Bad Breath (Hailitosis)

Ever wondered why you are more likely to have bad breath when you wake up in the morning or any other time during the day! Studies have shown that up to 50% of adults suffer from objectionable mouth odour in early morning before breakfast or tooth brushing. The reason? Your saliva is reduced when you sleep encouraging bacteria to grow in the mouth.

Self-diagnosis of bad breath is difficult as it's not possible to easily detect an odour from one’s own breath. Those who have it are often unaware of it until they have been informed by friends or relatives. People who have been told that they suffer from bad breath may continually worry that an offensive smell can be detected from their breath.

There are a few different reasons why you might have it. Are you brushing your teeth twice a day (and your tongue)? Bad breath can be caused by a build-up of plaque and gum disease (people with periodontal disease exhibit raised odour intensity due to the incubation of saliva and micro-organisms in periodontal pockets).  It can also be due to dry mouth/medications, hailitosis or from health issues. Do you smoke? If you stop smoking you will see a huge improvement in your breath! There are a number of systemic diseases and conditions such as diabetes mellitus, chronic renal failure and cirrhosis of the liver can also give rise to particular bad odours in the breath.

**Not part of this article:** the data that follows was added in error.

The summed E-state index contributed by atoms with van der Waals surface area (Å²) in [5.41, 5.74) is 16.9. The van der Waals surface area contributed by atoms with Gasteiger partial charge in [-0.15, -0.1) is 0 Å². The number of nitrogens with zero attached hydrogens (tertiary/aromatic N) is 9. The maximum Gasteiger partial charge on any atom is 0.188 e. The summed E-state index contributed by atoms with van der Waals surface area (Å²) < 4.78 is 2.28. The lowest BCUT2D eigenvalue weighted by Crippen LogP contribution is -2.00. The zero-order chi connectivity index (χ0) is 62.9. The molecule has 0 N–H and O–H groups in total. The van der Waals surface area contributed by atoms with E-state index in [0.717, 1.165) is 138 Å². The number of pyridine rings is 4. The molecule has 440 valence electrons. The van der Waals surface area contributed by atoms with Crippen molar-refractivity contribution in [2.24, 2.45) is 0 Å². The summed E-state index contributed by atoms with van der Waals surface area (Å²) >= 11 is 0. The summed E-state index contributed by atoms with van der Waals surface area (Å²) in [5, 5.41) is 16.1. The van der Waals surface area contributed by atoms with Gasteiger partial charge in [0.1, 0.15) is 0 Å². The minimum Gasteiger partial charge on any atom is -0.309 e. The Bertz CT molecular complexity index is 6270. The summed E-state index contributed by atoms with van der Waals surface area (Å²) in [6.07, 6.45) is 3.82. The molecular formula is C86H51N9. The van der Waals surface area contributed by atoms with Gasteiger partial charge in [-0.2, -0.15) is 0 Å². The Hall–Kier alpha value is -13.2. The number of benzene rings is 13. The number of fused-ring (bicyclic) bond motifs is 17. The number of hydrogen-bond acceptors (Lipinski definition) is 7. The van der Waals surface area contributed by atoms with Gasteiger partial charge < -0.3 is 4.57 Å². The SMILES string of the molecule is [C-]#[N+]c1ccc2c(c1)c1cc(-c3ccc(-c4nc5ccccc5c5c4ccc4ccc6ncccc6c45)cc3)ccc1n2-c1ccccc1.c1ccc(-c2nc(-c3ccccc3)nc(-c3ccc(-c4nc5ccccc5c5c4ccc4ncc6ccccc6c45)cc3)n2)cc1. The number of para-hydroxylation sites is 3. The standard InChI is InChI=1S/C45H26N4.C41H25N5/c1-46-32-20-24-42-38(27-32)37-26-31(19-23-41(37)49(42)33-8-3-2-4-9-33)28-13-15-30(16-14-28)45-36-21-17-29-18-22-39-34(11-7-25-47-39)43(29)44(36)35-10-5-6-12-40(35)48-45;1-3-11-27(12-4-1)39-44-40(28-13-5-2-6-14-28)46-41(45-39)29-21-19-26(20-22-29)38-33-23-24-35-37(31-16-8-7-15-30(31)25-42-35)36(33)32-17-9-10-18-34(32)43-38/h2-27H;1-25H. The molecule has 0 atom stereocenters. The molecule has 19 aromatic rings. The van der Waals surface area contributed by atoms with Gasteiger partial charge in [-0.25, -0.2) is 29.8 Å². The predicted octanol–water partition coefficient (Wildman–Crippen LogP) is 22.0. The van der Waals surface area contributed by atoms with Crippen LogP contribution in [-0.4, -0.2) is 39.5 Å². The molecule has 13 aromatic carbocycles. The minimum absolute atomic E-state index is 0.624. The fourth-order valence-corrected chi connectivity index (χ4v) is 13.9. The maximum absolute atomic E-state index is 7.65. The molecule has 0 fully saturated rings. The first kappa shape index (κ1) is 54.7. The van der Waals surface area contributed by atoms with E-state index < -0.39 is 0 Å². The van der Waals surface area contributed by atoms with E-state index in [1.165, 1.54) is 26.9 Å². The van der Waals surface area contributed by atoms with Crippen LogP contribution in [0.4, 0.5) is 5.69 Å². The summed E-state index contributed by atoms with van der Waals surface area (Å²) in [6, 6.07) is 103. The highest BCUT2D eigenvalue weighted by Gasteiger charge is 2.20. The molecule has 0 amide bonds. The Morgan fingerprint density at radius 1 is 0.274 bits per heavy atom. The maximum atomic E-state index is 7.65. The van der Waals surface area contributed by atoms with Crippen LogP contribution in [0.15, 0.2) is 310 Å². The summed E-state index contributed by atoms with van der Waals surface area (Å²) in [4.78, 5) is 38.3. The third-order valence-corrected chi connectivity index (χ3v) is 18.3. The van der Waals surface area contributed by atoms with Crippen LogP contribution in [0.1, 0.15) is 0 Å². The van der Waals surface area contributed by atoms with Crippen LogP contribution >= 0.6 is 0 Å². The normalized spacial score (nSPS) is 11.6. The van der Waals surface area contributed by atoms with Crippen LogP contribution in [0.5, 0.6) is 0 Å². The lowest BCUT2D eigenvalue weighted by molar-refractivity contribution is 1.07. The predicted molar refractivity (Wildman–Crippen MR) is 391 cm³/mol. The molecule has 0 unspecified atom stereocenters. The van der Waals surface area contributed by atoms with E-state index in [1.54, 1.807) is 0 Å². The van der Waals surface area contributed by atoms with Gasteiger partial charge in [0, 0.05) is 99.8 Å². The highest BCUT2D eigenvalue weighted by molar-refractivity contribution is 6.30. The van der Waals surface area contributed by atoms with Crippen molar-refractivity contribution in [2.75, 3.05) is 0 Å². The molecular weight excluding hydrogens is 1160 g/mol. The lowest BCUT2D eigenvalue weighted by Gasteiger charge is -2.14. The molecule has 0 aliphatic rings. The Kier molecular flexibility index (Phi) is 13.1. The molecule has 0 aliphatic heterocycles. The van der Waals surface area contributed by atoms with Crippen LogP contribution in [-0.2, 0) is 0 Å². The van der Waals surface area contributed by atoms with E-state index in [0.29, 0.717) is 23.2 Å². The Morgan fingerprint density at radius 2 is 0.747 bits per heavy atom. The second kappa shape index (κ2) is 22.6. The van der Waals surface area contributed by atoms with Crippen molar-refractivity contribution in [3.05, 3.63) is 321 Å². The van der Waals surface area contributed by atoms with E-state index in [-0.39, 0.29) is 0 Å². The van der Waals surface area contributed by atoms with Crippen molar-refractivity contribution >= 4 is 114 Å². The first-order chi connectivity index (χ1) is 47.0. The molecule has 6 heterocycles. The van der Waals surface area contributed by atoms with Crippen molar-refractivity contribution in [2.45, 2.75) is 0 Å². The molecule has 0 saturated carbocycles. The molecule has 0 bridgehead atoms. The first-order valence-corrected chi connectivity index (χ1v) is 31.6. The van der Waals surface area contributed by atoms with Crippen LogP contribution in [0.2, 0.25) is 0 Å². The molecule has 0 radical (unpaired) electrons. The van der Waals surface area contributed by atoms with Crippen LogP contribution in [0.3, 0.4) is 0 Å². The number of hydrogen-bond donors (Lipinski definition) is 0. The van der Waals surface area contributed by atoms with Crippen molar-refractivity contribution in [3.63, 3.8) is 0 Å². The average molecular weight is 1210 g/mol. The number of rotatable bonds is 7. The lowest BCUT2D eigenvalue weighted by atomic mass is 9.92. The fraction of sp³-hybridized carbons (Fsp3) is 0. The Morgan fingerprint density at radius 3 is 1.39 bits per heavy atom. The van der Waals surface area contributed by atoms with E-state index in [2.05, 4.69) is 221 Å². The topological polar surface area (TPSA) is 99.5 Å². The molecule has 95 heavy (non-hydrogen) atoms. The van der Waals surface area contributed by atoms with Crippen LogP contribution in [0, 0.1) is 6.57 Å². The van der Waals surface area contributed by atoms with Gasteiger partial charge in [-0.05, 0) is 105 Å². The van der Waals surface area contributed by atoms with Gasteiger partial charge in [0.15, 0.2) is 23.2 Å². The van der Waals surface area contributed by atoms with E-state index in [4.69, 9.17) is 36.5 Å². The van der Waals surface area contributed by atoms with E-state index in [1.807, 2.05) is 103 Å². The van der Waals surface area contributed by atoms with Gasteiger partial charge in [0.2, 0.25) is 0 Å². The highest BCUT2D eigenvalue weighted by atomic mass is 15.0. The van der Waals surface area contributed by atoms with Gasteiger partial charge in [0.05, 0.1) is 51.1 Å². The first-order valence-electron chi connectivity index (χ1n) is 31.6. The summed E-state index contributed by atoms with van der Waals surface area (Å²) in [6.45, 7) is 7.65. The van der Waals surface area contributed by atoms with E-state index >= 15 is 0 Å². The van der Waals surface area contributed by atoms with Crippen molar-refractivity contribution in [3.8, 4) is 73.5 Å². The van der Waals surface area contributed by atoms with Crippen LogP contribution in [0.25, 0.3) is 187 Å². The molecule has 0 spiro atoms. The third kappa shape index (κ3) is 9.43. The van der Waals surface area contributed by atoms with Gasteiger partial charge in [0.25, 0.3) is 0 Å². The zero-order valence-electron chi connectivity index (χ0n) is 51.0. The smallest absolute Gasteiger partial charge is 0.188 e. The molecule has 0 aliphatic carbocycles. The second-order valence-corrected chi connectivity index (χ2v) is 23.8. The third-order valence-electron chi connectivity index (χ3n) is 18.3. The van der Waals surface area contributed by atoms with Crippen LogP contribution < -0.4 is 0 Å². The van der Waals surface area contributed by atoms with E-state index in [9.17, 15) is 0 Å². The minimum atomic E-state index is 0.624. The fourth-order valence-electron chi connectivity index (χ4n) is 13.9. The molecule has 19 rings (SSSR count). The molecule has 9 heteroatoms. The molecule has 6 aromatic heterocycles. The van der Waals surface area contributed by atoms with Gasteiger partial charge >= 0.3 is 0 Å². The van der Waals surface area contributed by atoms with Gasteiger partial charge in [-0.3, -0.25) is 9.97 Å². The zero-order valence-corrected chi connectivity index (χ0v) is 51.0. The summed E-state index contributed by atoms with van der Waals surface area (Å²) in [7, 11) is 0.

It is always recommended go to your dentist or doctor if the problem persists, and to visit your dentist at least once a year for a check-up and to get your teeth cleaned.

Prevention - some useful tips

Oral hygiene products and plaque control that is aimed at controlling tooth decay and gum disease will also help prevent, control and mask bad breath. Periodontal treatment that results in reduced periodontal pocketing will also minimise bad breath. Reduction in mouth odour can also be helped by the anti-microbial influence of a mouthwash. Some products, however, mask halitosis rather than deal with the cause of the problem. Toothbrushing, chewing gum and tongue cleaning (with a toothbrush or specific tongue-cleaning devices) can be effective in controlling oral halitosis to an acceptable level, though their effect is not as long lasting as the effect of antimicrobial mouthwashes.

If the problem of bad breath persists it is important to attend your dentist or doctor to get to the root of the issue.